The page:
Adequacy:  With respect to major transitway projects, the region’s biggest challenge is securing commitments for the 50 percent state-local funding needed to qualify for matching federal funds. The practice has been for CTIB to provide 30 percent, the participating county or counties 10 percent and the state 10 percent, but Republican lawmakers in recent years  have blocked any state funding.

To keep the $1.86-billion Southwest LRT project alive, Gov. Mark Dayton and the Met Council were forced this year into a risky stop-gap funding plan that will keep it eligible for federal funding. But it hardly represents a viable solution for funding future transit improvements.

In an ideal world, the Legislature would take a fresh look at the role of counties in transit, reinstate the Met Council as the region’s lead agency for transit planning and governance, and provide it with an adequate funding source – one that would allow the Twin Cities to keep pace with other major metro areas. But that is unlikely to happen.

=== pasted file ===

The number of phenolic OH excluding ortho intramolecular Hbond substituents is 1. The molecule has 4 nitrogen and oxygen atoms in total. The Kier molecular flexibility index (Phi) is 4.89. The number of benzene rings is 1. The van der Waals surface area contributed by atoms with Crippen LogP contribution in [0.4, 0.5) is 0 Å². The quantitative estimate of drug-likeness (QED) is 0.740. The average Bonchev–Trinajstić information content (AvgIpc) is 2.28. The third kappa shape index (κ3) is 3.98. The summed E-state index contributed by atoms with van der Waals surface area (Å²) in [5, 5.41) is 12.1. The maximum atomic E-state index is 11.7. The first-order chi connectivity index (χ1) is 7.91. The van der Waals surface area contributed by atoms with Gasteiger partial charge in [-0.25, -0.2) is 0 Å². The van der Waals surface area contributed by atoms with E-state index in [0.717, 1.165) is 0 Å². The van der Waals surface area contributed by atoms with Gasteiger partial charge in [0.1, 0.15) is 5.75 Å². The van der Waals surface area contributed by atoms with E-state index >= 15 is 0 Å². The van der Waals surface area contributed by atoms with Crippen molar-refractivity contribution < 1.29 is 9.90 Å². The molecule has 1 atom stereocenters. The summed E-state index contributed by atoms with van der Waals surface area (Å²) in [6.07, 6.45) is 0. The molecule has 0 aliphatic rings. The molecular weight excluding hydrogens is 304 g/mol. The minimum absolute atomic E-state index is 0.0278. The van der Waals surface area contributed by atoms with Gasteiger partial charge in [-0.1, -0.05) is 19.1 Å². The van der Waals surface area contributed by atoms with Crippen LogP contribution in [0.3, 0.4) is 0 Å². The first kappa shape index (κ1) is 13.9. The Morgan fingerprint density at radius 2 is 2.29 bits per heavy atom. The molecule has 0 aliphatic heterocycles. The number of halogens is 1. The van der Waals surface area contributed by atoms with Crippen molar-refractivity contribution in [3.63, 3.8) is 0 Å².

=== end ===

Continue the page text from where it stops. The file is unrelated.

Critics say the 17-member council already has too much power for a body appointed by the governor. But past legislatures and governors repeatedly have rejected proposals to make the council elective, fearing it would become too powerful and too independent.

Moreover, neither the Met Council nor transit has had a lot of champions at the Capitol, particularly in the Republican-controlled House. Any significant improvements in the system would require major changes in the composition and priorities of the Legislature.

Steven Dornfeld was a longtime government reporter for the Minneapolis Tribune and the St. Paul Pioneer Press, covering the Legislature, politics and public affairs. More recently he has written for MinnPost. He also worked as an editorial page writer and editor for the Pioneer Press. From 2003 to 2011, he was the Metropolitan Council’s director of public affairs.